Solid and Protected Food Allergy Policies:  Schools must create a safe environment for students with life threatening food allergies. This protection begins with a comprehensive food allergy policy – one that balances safety with an emphasis on maximum inclusion.  The policy and procedures regarding food allergies need to be widely communicated, easily accessible, consistently applied and protected.

[Read: Food Allergy Policies at School (Aug. 14, 2018) – Considerations and Perspectives for more on what goes into a well thought-out policy.]

 


 

Inclusion means everything to food allergic students who already feel different from their peers.  Inclusion gives students a supportive platform from which to conquer the world.  Schools need safe places for kids to learn, socialize and play.   They are more than a place to grow academically; schools should be a space for students to blossom psychologically as well.  A lot of thought should go into how to include every child in the classroom – it might make all the difference for your students AND their families.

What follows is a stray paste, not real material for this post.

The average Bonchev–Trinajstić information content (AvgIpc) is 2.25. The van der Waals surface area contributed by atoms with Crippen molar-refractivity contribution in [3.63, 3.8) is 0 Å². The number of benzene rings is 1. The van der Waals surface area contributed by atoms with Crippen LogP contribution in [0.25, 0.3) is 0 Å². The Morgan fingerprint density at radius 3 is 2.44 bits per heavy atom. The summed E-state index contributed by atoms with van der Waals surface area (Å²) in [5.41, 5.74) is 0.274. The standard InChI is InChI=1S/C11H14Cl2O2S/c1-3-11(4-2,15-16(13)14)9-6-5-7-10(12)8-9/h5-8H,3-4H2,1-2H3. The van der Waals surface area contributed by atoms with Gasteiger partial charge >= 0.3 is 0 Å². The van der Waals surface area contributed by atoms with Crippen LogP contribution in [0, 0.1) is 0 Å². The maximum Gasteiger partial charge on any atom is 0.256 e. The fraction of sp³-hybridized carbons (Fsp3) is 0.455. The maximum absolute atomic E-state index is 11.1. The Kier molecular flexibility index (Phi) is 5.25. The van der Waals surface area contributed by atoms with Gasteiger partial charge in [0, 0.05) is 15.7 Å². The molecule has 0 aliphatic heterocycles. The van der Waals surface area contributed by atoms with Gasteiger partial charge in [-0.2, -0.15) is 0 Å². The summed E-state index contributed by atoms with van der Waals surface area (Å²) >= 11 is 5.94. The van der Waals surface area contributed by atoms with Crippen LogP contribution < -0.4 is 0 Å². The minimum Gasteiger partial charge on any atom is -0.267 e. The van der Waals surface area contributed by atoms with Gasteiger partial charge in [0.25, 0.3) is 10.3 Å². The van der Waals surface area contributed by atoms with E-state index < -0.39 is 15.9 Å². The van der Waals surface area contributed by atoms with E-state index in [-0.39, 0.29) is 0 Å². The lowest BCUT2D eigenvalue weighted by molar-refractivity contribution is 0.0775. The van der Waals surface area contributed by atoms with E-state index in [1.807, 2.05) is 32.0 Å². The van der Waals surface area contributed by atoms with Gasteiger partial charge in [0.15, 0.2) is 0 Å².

EpiPen Shortage: What You Need to Know Now August 27, 2018

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You’ve likely heard that there’s a shortage on EpiPens through the United States, Canada, United Kingdom and Australia.  What began as spot shortages throughout Australia and North America has escalated into a worldwide panic.  Let’s separate fact from fiction to better understand this ongoing problem and talk about interim solutions.

 

1. There is NO epinephrine shortage.  The life-saving drug epinephrine, also known as adrenaline, is in full supply.

 

2. The shortage refers to pharmacy stock of Mylan’s EpiPen , EpiPen Jr. as well as its authorized generics in North America and the UK and only EpiPen 0.3 (300 mcg) in Australia.  According to Mylan, this shortage is due to manufacturing delays by their partner Pfizer/Meridian.

 

3.  There had been a shortage of Impax Laboratories’ Adrenaclick, but that appears to have been resolved.

 

4.  Some pharmacies in the United States (including Kaiser) are reportedly rationing out only ONE pen to customers.  This is not recommended.  Customers should always carry two auto-injectors in case one pen malfunctions or two doses of epinephrine is required while waiting for emergency services.